(Ed's Note: The following letter was sent to the developer who recently purchased the house mentioned. It is reprinted here at the writer's request.)
I cannot let the recent destruction of the Plandome Manor House go without voicing my dismay. Your cold, callous disregard for history and culture is nearly unparalleled. The house, the main section of which was built about 1680, was one of the last vestiges of what life was like in the 17th century. I am sure you have been made aware of this. What I cannot understand is why you would not care.
I have been wondering whether the driver of your bulldozer knew that what he was knocking down was erected more than a half century before George Washington was born, nearly a century before the Declaration of Independence, and more than a century before the ratification of the United States Constitution. Did the worker loading the dumpster realize that the icehouse on your property was plausibly the inland side of a tunnel that may have led to Manhasset Bay and used to smuggle arms and ammunition to patriots in Connecticut during the American Revolution? Did he know that this icehouse was also known to hide slaves as a station on the Underground Railroad before the Civil War? Does the security guard understand that the pile of rubble he now stands guard over was named by its original owner "Plandome Manor" from Latin words and is of course the origin of the name of the village?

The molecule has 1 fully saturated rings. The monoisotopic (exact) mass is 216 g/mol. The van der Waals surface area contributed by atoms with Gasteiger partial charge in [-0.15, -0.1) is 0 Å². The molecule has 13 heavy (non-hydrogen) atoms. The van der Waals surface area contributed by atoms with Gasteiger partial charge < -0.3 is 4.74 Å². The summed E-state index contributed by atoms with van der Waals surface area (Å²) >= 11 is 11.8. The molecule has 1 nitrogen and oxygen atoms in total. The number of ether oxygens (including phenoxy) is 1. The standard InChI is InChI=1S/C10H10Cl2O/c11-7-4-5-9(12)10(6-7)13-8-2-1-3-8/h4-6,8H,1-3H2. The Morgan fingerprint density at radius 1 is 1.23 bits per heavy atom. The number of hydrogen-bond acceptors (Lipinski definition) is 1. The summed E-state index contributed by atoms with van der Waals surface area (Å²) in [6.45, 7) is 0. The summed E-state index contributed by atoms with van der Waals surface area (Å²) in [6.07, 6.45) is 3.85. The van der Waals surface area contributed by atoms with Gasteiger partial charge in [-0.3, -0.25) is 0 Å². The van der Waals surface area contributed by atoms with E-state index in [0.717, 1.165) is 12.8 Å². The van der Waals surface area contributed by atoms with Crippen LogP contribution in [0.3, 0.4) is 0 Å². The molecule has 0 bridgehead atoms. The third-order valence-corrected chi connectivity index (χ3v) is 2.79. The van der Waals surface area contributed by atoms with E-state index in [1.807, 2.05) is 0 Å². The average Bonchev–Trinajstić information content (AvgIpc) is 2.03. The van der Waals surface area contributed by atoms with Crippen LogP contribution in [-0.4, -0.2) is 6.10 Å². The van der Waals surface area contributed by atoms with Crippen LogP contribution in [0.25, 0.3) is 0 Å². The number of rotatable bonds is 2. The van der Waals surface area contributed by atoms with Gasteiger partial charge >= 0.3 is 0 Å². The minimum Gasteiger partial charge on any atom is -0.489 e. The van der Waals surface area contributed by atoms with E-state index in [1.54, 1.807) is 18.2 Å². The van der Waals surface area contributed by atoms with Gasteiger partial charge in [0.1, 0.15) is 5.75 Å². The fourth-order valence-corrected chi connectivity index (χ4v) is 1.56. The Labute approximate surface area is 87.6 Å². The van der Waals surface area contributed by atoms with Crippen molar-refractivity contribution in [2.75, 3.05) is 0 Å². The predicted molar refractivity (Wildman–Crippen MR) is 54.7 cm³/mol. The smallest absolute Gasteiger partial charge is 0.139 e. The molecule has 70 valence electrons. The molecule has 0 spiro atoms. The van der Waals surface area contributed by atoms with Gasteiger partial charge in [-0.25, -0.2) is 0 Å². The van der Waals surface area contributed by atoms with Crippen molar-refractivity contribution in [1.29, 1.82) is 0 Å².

If your intent is to move into and live on the property in a newly built residence as is so widely reported, please be advised that you will be moving in amongst people who do care about their national heritage. Please know that your neighbors enjoy teaching their children about how their government was formed and what gave them the freedoms to do with their lives and their property what they please. I challenge you to make some sort of donation back to society that will in some way, somehow negate the assault on society that has been committed in the destruction of Plandome Manor. There are many people who spend long hours--raising money to save houses and other buildings less historically significant than what you have destroyed. Perhaps they may benefit from your profit.